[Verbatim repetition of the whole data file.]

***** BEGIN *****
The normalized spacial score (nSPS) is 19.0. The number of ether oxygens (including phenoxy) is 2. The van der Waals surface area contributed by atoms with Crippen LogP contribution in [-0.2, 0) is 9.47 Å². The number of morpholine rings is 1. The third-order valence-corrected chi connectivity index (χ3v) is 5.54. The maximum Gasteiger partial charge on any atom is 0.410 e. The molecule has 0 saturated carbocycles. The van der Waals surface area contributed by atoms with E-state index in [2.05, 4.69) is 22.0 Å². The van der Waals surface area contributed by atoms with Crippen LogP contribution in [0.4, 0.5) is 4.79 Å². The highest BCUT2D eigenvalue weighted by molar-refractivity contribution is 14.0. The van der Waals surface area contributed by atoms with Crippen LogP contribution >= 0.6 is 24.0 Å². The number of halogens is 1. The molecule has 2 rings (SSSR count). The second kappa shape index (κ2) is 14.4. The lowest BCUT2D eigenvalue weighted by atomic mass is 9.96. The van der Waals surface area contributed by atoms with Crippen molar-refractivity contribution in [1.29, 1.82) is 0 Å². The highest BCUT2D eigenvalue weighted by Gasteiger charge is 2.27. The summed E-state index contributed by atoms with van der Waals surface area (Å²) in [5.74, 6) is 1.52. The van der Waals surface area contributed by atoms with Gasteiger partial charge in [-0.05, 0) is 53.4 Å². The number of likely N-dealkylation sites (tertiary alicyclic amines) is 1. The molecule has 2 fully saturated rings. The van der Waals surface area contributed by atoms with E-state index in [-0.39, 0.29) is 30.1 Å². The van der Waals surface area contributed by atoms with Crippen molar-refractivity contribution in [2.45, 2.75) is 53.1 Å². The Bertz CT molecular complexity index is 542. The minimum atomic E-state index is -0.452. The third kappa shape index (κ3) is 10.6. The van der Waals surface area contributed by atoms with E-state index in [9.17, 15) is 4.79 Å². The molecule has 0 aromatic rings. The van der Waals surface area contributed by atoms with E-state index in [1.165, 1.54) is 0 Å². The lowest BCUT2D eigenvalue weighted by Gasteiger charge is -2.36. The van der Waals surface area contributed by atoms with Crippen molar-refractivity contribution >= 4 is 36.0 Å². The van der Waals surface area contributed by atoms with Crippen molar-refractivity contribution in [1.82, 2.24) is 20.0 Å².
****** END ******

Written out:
The normalized spacial score (nSPS) is 19.0. The number of ether oxygens (including phenoxy) is 2. The van der Waals surface area contributed by atoms with Crippen LogP contribution in [-0.2, 0) is 9.47 Å². The number of morpholine rings is 1. The third-order valence-corrected chi connectivity index (χ3v) is 5.54. The maximum Gasteiger partial charge on any atom is 0.410 e. The molecule has 0 saturated carbocycles. The van der Waals surface area contributed by atoms with E-state index in [2.05, 4.69) is 22.0 Å². The van der Waals surface area contributed by atoms with Crippen LogP contribution in [0.4, 0.5) is 4.79 Å². The highest BCUT2D eigenvalue weighted by molar-refractivity contribution is 14.0. The van der Waals surface area contributed by atoms with Crippen LogP contribution >= 0.6 is 24.0 Å². The number of halogens is 1. The molecule has 2 rings (SSSR count). The second kappa shape index (κ2) is 14.4. The lowest BCUT2D eigenvalue weighted by atomic mass is 9.96. The van der Waals surface area contributed by atoms with Crippen molar-refractivity contribution in [1.29, 1.82) is 0 Å². The highest BCUT2D eigenvalue weighted by Gasteiger charge is 2.27. The summed E-state index contributed by atoms with van der Waals surface area (Å²) in [5.74, 6) is 1.52. The van der Waals surface area contributed by atoms with Gasteiger partial charge in [-0.05, 0) is 53.4 Å². The number of likely N-dealkylation sites (tertiary alicyclic amines) is 1. The molecule has 2 fully saturated rings. The van der Waals surface area contributed by atoms with E-state index in [-0.39, 0.29) is 30.1 Å². The van der Waals surface area contributed by atoms with Crippen molar-refractivity contribution in [2.45, 2.75) is 53.1 Å². The Bertz CT molecular complexity index is 542. The minimum atomic E-state index is -0.452. The third kappa shape index (κ3) is 10.6. The van der Waals surface area contributed by atoms with E-state index in [9.17, 15) is 4.79 Å². The molecule has 0 aromatic rings. The van der Waals surface area contributed by atoms with E-state index in [1.165, 1.54) is 0 Å². The lowest BCUT2D eigenvalue weighted by Gasteiger charge is -2.36. The van der Waals surface area contributed by atoms with Crippen molar-refractivity contribution >= 4 is 36.0 Å². The van der Waals surface area contributed by atoms with Crippen molar-refractivity contribution in [1.82, 2.24) is 20.0 Å².